UK premium chocolate firm Thorntons has restored sales growth in its second quarter trading update as its focus shift from own-stores to commercial sales pays dividends.
The company’s renewed focus on UK commercial sales as well as private label and international growth helped the firm’s sales grow 5.4% to £88m ($141m) compared to the same period last year.
Thorntons began the process of closing just under half of its 344 own-stores in 2011 to focus on growing the business in commercial channels and continued the process during the quarter.
The company’s UK commercial channel now accounts for 44% of sales compared to 34% in the same period last year.
Speaking to ConfectioneryNews.com today Thorntons CEO Jonathan Hart said: “The commercial channel will become the biggest”
Commenting on Thorntons strong Q2, Panmure Gordon & Co said in an analyst‘s note: “Overall, this is quite a contrast to last year, when Thorntons issued a profit warning before Christmas and a clear sign that its strategic plan to rebalance its sales towards Commercial and thereby restore its profitability to industry competitive returns is beginning to work.”
Analysts from Investec also noted encouraging signs in private label and international markets.
Although exports are still a small part of its business, Thorntons posted 69% growth in international markets.
Hart said the company was focusing on English-speaking markets such as Australia, South Africa, UAE and USA, with Australia and South Africa the fastest growing.
“We have been well received on our visit and received Christmas and Easter orders,” said Hart, adding that Thorntons was in discussion with Australian retailers for all-year-round products.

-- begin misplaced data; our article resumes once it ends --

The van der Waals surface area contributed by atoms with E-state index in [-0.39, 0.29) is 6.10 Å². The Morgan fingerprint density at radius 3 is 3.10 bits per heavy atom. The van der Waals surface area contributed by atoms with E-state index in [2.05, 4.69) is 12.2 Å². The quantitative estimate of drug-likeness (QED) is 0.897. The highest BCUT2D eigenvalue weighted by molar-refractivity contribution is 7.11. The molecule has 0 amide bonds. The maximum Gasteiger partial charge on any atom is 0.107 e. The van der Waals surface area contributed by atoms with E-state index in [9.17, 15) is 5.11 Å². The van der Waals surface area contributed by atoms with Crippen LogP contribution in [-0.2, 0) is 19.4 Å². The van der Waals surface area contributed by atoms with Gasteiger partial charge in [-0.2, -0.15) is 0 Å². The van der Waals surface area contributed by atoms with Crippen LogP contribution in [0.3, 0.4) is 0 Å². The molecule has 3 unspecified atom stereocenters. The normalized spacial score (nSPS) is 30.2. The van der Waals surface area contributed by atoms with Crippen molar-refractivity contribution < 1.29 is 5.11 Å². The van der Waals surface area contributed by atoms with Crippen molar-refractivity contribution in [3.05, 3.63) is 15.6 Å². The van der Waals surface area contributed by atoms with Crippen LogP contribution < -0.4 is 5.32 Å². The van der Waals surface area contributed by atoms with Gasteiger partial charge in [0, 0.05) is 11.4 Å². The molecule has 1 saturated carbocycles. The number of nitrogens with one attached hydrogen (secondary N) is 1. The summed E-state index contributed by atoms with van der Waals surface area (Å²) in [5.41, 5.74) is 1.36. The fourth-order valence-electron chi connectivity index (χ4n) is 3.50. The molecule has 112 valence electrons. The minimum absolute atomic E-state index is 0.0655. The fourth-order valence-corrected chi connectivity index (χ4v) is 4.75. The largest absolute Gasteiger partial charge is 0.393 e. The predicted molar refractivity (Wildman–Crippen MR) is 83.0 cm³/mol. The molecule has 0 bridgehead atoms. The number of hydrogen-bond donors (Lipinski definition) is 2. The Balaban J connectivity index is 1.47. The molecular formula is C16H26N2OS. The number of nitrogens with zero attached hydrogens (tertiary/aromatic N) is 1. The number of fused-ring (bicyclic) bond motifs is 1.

However, Hart emphasized that the focus was “getting the UK business in a fit state”.
The company manufactures products for international markets from its only factory in Derbyshire. It has said that it has no immediate plans to start manufacturing abroad as it has capacity to grow volumes by a third at its current plant.
Private label rebirth
The company also grew exponentially in private label by 704% as sales for contract manufacturing for third parties rose to £2.5m ($4m).
Thorntons stopped private label manufacturing in late 2010, but chose to start up again after being approached by retailers that respected the quality of Thorntons chocolate, said Hart.
Hewouldn’t name the retailers, but said they were firms similar to Marks and Spencer that only sold their own brand confectionery and not third party products.
“It [private label] has grown quite considerable during the year, but it is not a core part of our business,” said Hart, adding that Thornton’s main concern was its own brand.
Outlook and packaging overhaul
Asked for his 2013 outlook, Hart said: “We are not expecting the market to be any fitter. We are planning for the current economic climate to continue.”
He added that the company would resume its retail to commercial rebalancing strategy and start repackaging its products from Autumn/Fall.
“If you go in to one of our stores today, I don’t think it’s easy to shop. I’m not sure what our packaging is trying to communicate,” he said.
Hart said that the company would reduce its range and would repackage its products from scratch including considering new packaging materials to improve the presentation for consumers.